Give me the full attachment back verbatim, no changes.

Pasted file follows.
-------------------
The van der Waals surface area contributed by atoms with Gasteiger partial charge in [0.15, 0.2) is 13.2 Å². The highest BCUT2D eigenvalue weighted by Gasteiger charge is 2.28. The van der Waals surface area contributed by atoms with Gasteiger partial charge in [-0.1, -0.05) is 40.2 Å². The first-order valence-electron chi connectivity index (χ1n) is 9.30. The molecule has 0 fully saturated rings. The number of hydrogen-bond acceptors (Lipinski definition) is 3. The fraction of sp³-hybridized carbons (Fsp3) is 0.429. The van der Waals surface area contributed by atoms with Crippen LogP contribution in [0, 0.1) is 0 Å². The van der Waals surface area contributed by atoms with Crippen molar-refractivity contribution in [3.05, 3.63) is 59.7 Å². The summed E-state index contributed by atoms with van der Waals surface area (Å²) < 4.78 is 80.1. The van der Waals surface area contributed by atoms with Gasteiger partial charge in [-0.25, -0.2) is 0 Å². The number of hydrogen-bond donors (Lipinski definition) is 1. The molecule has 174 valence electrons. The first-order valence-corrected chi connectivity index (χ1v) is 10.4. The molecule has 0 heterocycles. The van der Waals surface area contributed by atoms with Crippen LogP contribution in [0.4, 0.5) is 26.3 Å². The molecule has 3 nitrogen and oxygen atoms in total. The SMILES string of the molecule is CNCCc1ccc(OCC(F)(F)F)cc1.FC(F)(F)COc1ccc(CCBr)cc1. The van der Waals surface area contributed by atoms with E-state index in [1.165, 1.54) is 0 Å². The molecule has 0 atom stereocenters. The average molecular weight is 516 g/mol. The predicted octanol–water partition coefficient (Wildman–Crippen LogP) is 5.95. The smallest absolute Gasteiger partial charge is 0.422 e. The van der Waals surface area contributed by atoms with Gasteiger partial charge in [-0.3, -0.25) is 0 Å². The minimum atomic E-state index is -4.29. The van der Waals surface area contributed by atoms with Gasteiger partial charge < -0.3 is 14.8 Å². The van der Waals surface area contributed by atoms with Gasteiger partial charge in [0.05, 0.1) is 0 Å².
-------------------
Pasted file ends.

The van der Waals surface area contributed by atoms with Gasteiger partial charge in [0.15, 0.2) is 13.2 Å². The highest BCUT2D eigenvalue weighted by Gasteiger charge is 2.28. The van der Waals surface area contributed by atoms with Gasteiger partial charge in [-0.1, -0.05) is 40.2 Å². The first-order valence-electron chi connectivity index (χ1n) is 9.30. The molecule has 0 fully saturated rings. The number of hydrogen-bond acceptors (Lipinski definition) is 3. The fraction of sp³-hybridized carbons (Fsp3) is 0.429. The van der Waals surface area contributed by atoms with Crippen LogP contribution in [0, 0.1) is 0 Å². The van der Waals surface area contributed by atoms with Crippen molar-refractivity contribution in [3.05, 3.63) is 59.7 Å². The summed E-state index contributed by atoms with van der Waals surface area (Å²) < 4.78 is 80.1. The van der Waals surface area contributed by atoms with Gasteiger partial charge in [-0.25, -0.2) is 0 Å². The number of hydrogen-bond donors (Lipinski definition) is 1. The molecule has 174 valence electrons. The first-order valence-corrected chi connectivity index (χ1v) is 10.4. The molecule has 0 heterocycles. The van der Waals surface area contributed by atoms with Crippen LogP contribution in [0.4, 0.5) is 26.3 Å². The molecule has 3 nitrogen and oxygen atoms in total. The SMILES string of the molecule is CNCCc1ccc(OCC(F)(F)F)cc1.FC(F)(F)COc1ccc(CCBr)cc1. The van der Waals surface area contributed by atoms with E-state index in [1.165, 1.54) is 0 Å². The molecule has 0 atom stereocenters. The average molecular weight is 516 g/mol. The predicted octanol–water partition coefficient (Wildman–Crippen LogP) is 5.95. The smallest absolute Gasteiger partial charge is 0.422 e. The van der Waals surface area contributed by atoms with Gasteiger partial charge in [-0.3, -0.25) is 0 Å². The minimum atomic E-state index is -4.29. The van der Waals surface area contributed by atoms with Gasteiger partial charge < -0.3 is 14.8 Å². The van der Waals surface area contributed by atoms with Gasteiger partial charge in [0.05, 0.1) is 0 Å².